The SMSCOM twin fan controller MK2 offers a great range of functionality for such a compact and cost-effective unit. The original SMS fan controllers have been used far and wide throughout hydroponics grow rooms up and down the country. Looking at the sleek design and the reliability they offer it is easy to see why.
The MK2 version of SMS twin fan speed controller builds on everything that made the original great, and sets it in a much more compact and attractive housing. Although it does use pulse width modulation to reduce the fan speed, it does not generate the same level of hum you would typically associate with these type of fan controllers.
How The SMSCOM Twin Fan Speed Controller Works
There are two versions of this fan controller depending on the total amps of the extraction fans you want to plug into them. One with a maximum of 4 amps and the other with a maximum of 7 amps. Make sure you choose the correct model to cater for the hydroponic extract fans you have or are looking to buy. If you have any problems choosing, please contact us in store and we will be happy to help.
Simply plug your intake fan into the plug socket on the left and your extract into the right-hand socket and you are pretty much there! Then set the minimum fan speed with the left-hand knob, essentially setting the slowest idle speed you want the fans to run at. Then use the right-hand knob to set the maximum fan speed, particularly useful if you choose to oversize the fans in your grow room.
Once the min and max speeds have been set, you need to set the temperature threshold with the knob in the middle. Once this is set, information is sent from the probe to the unit, and it calculates how fast to work. It doesn’t just go to one pre-set speed either, it gradually adjusts the fan speed to gently react to the changing environment, helping to avoid spikes in temperatures.
A lot of growers just opt to have their fans running on full power at all times. Sometimes of the year this can work ok, but other times it will catch you out. The night time temperature has a massive impact on how a plant will grow. In winter, it could quickly get so cold that the metabolism of your plants is affected. Purple stems are usually a good indicator of cold root zone temperatures from a cold night period. Having your fans on a controller that keeps them ticking over on a low speed will usually avoid this problem entirely.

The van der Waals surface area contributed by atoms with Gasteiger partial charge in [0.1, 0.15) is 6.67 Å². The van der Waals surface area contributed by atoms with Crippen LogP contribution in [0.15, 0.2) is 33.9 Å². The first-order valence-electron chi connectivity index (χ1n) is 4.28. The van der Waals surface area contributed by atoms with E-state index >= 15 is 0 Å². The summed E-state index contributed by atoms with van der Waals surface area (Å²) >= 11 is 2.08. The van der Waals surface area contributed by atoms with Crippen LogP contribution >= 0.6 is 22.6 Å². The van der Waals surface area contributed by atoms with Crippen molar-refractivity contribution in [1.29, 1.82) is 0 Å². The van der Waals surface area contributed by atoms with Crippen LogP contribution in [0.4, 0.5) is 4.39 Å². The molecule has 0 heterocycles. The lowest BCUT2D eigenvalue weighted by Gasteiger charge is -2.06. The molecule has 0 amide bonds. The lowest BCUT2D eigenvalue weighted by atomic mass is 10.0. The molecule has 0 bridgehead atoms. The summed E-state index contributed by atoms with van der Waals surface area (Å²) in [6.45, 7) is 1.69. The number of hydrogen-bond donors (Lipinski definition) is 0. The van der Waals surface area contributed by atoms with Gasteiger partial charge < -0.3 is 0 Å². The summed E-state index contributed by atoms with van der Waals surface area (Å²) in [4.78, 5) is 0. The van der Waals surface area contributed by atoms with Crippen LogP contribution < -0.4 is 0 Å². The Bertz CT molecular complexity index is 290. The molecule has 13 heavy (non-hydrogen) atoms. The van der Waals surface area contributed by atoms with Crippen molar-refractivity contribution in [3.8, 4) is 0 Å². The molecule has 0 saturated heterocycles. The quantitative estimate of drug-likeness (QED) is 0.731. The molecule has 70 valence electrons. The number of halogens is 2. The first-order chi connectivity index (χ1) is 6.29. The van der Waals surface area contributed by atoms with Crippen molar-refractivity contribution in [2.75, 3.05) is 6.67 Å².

Why Is Temperature Important?
The temperature of your grow room directly relates to how much (or little) your plant will be transpiring, and metabolising. Unfortunately, these two things conflict with each other slightly. The higher the temperature the quicker your plant can metabolise, photosynthesise and make more energy to ultimately yield more flowers.
However, the hotter it is, the more the plant needs to cool itself. At a certain point the plant will not be able to adequately cool itself and will start to suffer as a result. Wilting, tip burn or leaf drop may all begin to occur, all leading to a bad finish.
Controlling the temperature to a point where the plants metabolism is nice and high, and it can still comfortably cool itself is the aim of the game when it comes to controlling your grow room environment.
How Does Temperature Control Work?
The daytime and the nighttime temperatures, should not really be looked at as separate entities. The difference between these two temperatures can induce different responses in the way your plant will grow. The ability to manipulate the difference between these temperatures can give you more control over your plant throughout your entire grow.
A smaller temperature difference will promote the growth energy in your plant to go into vegetative growth. For example, 24 degrees C during the day and 24 degrees C during the night, is perfect for a mother/propagation room to encourage nice healthy vegetative growth.
A larger temperature difference will encourage your plants to put their energy into flower production. For example, a temperature of 28 degrees C in the day and 20 degrees C at night will encourage more flowering growth.
In the last week or so of flower, you can also use a larger than normal temperature drops to encourage a more colourful display in your flowers come harvest time. A wider range of colouring will usually be seen but be careful not to go too low that plant metabolism is too badly affected.
Tips For Use
If you are using it to control an intake and an outtake fan at the same time, make sure you size the intake fan appropriately, so you do not end up with a positive air pressure inside your grow room.
Always monitor your temperatures with a separate thermostat, to double check that everything is running according to plan. You will need to adjust your settings over time as your plants grow.
If you are having problems with cold night time temperatures and your fan can’t go any slower, consider investing in a good grow room heater to bring the temperature back up to acceptable levels.
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